A systematic review of the literature on the human genetic variations in response to vaccination

Risultato della ricerca: Other contribution

Abstract

BACKGROUND: Vaccinomics is a term that refers to the investigation of heterogeneity of host genetic markers at the individual or population level that may result in variations of humoral, cell-mediated, and/or innate immune responses to vaccines. Studying genetic heterogeneity of human response to vaccines is supposed to both afford a better understanding of the way vaccine works, and help in developing future vaccines that are protective. With this premise in mind, we performed a systematic review of the literature on the studies concerning the association between human genetic variations in response to vaccination.METHODS: A detailed literature search on the case-control and cohort studied was conducted on Medline and Google. The Medline query was structured as reported below: ((pharmacogenetics[mesh] OR pharmacogen* OR genetic association OR genetic susceptibility OR immunogenetics) AND (vaccine[Mesh] OR vaccin OR vaccina* OR vaccine* OR vaccini* OR vaccino* OR vaccinu*)) OR vaccinom*RESULTS: From the literature search, 1940 articles were retrieved, of which 276 screened by title. After careful abstract reading, 54 resulted eligible, of which 28 articles were eventually deemed eligible. From the 28 articles, more than 50% were conducted in the USA (Minnesota), and were conducted on the MMR (Measles, Mumps, and Rubella) vaccine. The remaining studies were conducted on hepatitis B and A vaccines. The age group most studied ranged between 5 and 18 years. Almost 75% of the primary studies were concerned the HLA (Human Leukocyte antigen) genes, followed by Interleukin (IL), Tumor necrosis factor (TNF), Granulocyte-macrophage colony-stimulating factor (GM-CSF).CONCLUSIONS: As the increasing application of vaccinomics due to the application of whole-genome scanning occurs, the ever-growing body of genomic data on the individual inherited vaccine response will be responsibly managed by public health personnel to enable timely improvement of vaccination practices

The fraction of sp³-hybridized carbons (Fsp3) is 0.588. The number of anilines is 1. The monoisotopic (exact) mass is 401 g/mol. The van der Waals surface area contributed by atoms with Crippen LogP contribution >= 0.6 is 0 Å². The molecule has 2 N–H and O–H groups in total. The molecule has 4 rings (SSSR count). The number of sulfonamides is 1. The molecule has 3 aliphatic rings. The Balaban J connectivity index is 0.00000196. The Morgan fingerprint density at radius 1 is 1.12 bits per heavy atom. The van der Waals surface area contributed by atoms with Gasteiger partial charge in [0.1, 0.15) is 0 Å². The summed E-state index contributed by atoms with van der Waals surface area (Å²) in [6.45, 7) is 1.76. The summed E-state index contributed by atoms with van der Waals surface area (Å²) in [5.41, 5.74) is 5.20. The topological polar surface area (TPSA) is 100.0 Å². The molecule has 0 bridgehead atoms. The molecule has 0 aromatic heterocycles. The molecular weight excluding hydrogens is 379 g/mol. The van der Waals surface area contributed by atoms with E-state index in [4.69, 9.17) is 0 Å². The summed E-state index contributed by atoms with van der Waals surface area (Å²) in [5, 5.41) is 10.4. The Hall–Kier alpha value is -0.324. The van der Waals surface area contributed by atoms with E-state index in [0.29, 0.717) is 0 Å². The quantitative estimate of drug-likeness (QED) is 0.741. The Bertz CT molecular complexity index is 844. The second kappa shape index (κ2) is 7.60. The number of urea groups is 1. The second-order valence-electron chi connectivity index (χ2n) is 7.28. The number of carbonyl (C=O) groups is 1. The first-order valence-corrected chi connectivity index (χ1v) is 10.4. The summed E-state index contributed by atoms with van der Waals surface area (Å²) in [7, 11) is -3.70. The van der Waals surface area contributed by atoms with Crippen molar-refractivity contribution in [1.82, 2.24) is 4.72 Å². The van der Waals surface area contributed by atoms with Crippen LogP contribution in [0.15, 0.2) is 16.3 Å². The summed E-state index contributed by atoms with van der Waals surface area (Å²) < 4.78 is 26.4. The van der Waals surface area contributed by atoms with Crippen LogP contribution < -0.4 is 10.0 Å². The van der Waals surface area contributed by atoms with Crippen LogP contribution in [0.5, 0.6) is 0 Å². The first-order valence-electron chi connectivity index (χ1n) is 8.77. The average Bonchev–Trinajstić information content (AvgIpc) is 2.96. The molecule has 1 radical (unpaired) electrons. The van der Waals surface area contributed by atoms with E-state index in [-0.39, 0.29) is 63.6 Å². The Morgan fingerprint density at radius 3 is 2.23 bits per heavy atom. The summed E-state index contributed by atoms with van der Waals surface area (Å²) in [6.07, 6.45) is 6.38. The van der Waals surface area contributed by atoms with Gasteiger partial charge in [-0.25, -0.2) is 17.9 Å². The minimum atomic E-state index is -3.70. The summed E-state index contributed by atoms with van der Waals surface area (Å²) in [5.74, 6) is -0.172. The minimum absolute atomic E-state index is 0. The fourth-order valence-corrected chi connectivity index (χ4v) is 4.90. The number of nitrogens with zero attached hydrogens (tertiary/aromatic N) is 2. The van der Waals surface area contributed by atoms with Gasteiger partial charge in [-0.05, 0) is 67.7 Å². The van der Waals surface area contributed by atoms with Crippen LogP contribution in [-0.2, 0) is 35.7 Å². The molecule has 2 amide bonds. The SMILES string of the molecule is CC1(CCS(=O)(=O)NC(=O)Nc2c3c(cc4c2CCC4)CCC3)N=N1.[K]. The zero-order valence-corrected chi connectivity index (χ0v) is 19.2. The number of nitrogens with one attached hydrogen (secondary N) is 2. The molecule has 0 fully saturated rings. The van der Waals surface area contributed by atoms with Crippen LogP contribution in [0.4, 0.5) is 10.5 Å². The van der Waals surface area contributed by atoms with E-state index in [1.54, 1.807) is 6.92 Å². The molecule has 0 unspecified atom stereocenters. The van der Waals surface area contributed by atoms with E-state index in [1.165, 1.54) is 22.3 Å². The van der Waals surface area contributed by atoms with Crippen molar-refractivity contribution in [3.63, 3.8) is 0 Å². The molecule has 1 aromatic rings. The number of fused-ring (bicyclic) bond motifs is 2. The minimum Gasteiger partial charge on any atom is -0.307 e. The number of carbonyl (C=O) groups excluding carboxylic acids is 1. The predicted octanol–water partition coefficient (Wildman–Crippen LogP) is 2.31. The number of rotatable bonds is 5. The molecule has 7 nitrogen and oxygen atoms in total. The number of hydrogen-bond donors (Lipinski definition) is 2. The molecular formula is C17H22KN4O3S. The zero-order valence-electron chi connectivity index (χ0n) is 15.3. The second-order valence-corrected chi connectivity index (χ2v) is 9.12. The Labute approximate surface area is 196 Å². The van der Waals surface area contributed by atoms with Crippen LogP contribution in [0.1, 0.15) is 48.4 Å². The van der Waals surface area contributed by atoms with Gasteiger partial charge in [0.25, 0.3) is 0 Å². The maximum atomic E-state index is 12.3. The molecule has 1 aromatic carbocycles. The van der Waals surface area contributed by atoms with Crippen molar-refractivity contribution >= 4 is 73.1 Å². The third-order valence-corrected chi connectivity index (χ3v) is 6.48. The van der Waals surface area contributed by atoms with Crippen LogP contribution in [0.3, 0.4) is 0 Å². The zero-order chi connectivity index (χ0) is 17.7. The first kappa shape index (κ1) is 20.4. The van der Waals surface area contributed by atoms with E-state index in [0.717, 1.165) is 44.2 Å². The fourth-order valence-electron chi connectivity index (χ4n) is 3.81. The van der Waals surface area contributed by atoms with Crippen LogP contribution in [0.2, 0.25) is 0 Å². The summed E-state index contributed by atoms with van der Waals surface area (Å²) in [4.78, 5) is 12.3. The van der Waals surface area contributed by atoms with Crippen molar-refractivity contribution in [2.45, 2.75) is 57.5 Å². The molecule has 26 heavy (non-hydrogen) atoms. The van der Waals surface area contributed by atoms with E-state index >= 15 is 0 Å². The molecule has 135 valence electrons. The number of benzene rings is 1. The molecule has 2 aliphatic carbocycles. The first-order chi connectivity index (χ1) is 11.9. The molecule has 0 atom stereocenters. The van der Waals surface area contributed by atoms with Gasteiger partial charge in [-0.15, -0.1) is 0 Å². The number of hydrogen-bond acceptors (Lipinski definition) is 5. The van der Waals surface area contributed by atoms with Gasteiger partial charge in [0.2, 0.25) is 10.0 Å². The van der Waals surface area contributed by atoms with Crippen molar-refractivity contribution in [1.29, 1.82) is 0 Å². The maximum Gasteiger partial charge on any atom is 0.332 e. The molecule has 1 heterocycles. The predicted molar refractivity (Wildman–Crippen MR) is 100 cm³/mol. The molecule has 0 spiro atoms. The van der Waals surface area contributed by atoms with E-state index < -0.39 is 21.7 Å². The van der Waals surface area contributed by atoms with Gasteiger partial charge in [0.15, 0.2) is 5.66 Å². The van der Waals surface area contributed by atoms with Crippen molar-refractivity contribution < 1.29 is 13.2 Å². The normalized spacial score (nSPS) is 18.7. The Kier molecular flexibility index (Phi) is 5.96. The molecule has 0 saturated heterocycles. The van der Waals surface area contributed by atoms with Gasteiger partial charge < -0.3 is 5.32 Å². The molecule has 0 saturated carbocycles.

Lingua originaleEnglish
Numero di pagine1
Stato di pubblicazionePublished - 2012

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